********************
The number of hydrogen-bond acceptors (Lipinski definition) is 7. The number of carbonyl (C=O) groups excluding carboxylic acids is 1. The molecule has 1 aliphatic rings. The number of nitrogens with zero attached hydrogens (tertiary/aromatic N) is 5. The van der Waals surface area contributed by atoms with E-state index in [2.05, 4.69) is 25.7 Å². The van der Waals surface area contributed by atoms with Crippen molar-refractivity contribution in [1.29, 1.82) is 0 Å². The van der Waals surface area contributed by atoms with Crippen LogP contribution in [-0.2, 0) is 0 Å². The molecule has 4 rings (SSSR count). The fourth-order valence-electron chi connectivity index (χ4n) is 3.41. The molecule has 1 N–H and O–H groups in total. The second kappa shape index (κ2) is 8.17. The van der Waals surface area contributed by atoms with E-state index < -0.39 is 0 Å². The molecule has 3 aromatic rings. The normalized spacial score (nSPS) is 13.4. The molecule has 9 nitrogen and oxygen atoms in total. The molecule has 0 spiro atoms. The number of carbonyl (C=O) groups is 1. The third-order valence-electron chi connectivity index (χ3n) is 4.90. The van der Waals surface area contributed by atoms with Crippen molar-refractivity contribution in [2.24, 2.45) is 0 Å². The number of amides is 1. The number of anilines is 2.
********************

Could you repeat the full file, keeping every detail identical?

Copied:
The number of hydrogen-bond acceptors (Lipinski definition) is 7. The number of carbonyl (C=O) groups excluding carboxylic acids is 1. The molecule has 1 aliphatic rings. The number of nitrogens with zero attached hydrogens (tertiary/aromatic N) is 5. The van der Waals surface area contributed by atoms with E-state index in [2.05, 4.69) is 25.7 Å². The van der Waals surface area contributed by atoms with Crippen molar-refractivity contribution in [1.29, 1.82) is 0 Å². The van der Waals surface area contributed by atoms with Crippen LogP contribution in [-0.2, 0) is 0 Å². The molecule has 4 rings (SSSR count). The fourth-order valence-electron chi connectivity index (χ4n) is 3.41. The molecule has 1 N–H and O–H groups in total. The second kappa shape index (κ2) is 8.17. The van der Waals surface area contributed by atoms with E-state index < -0.39 is 0 Å². The molecule has 3 aromatic rings. The normalized spacial score (nSPS) is 13.4. The molecule has 9 nitrogen and oxygen atoms in total. The molecule has 0 spiro atoms. The number of carbonyl (C=O) groups is 1. The third-order valence-electron chi connectivity index (χ3n) is 4.90. The van der Waals surface area contributed by atoms with Crippen molar-refractivity contribution in [2.24, 2.45) is 0 Å². The number of amides is 1. The number of anilines is 2.